How do "see" the direction?
June 2, 2010 5:01 PM   Subscribe

When movie reviewers talk about film direction, what is it that they are seeing?

When they talk about "ham-fisted directon" or about a film being "directed with a light touch" what are they seeing? When I watch a film I see the acting, and I know if it's good or bad, but where does the credit stop going to the actor, and start going to the director? For me it gets even more confusing with the script, the cinematograhy, and really, really mixed up with the editing, since the director and editor do that job together. Don't they? (How the heck do they give out Oscars for this stuff?)

What about a director's style, like DePalma, or Tarantino, or Scorsese, or Billy Wilder? I only see their recurring themes and subject matter, not their direction. Help me see what so many others see.
posted by ThatCanadianGirl to Media & Arts (23 answers total) 40 users marked this as a favorite
I always thought that the director was responsible for the camera angles - the actual visualization of a shot, whereas cinematographers light these shots and make the technical stuff work.

So a director's style includes signature camera moves, the way they frame shots at strategic story moments, etc. I don't actually know that much about film studies or specific directors, this is just what I've garnered from a movie biz husband.
posted by funfetti at 5:23 PM on June 2, 2010

If an actor is either a lot better or a lot worse than in other projects, that's often attributed to the director. Ditto if a lot of the actors seem to be doing something stylistically similar, or if an actor has made a particularly strong and/or weird choice -- it's the actor's choice, but the director probably suggested or allowed it.
posted by amtho at 5:28 PM on June 2, 2010

Best answer: Hmmm. The director does control the visuals, but it's a lot more than camera angles.

What I look for is tone, pacing, things like that. If it's a drama, is it consistently dramatic? Are there clunky, bad lines that should have been cut or re-written? Is there unintentional comedy? Are there slow, boring spots, or scenes that don't advance the story? Does he get the most out of his actors- does he inspire them to break out of their "comfort zone" and really be the character? Is the camerawork distracting and showy for no reason, or does it help the story?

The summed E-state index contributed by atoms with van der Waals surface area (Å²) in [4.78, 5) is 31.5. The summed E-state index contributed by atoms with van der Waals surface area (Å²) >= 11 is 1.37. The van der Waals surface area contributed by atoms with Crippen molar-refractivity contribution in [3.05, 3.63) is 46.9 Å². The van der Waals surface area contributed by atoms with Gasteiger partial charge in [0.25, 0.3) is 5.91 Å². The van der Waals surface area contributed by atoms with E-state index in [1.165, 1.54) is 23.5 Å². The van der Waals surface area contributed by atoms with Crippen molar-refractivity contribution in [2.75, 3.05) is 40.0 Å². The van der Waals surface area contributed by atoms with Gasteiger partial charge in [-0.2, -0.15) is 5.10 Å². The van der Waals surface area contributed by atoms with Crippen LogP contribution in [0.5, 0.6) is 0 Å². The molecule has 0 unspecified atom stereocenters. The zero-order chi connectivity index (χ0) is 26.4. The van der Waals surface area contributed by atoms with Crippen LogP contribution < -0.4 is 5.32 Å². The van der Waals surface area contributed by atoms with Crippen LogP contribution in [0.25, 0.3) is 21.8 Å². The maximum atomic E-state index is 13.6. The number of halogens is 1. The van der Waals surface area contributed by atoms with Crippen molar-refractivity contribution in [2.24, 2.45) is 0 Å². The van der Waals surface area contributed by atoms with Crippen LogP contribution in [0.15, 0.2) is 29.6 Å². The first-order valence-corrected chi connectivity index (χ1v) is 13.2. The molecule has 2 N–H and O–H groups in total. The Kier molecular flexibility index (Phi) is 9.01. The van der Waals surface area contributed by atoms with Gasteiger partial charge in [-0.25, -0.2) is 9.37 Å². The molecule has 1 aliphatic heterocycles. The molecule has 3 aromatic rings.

Once the shoot starts, the director's job is simply this: Tell the story. He needs to interpret the script he gets from the writer (assuming he isn't the writer), and figure out how to tell a visual story from it. If there are bad lines, or lines that don't work coming from a particular actor's mouth, that is on the director- he should have seen it, and changed it.

But where it gets complicated is this: If the whole script is bad, there is not much a director can do. You need a good script to make a good movie. Reviewers tend to completely ignore the existence of screenwriters, so for instance in a review of "Eternal Sunshine" you will often read about "clever ideas" or "smart dialogue" credited to Michel Gondry, the director. Which is ridiculous, because those things are completely the work of Charlie Kaufman, the writer.
posted by drjimmy11 at 5:35 PM on June 2, 2010

Best answer: Given the same plot, two writers can write completely different stories. Given the same script, two actors can create completely different tones. Given the same actor, two directors could focus on completely different things.

(Caveat: I know nothing about making movies... I can only tell you my interpretation.)

I feel like a director gets to set the tone of the film, in general. The lighting guy might decide specifically which filters go on which lights, but the director is the person who says "okay, I want an uncomfortable, eerie feeling for this scene". Similarly, an actor is the one who delivers the line, but the director tells them "I want you to sound utterly earnest", or perhaps "I want you to sound like you're mocking yourself". Does that make sense? In both Rushmore and The Royal Tenenbaums, for example, the actors have a very particular pacing and cadence to their dialogue... which is seen as very characteristic of Wes Anderson.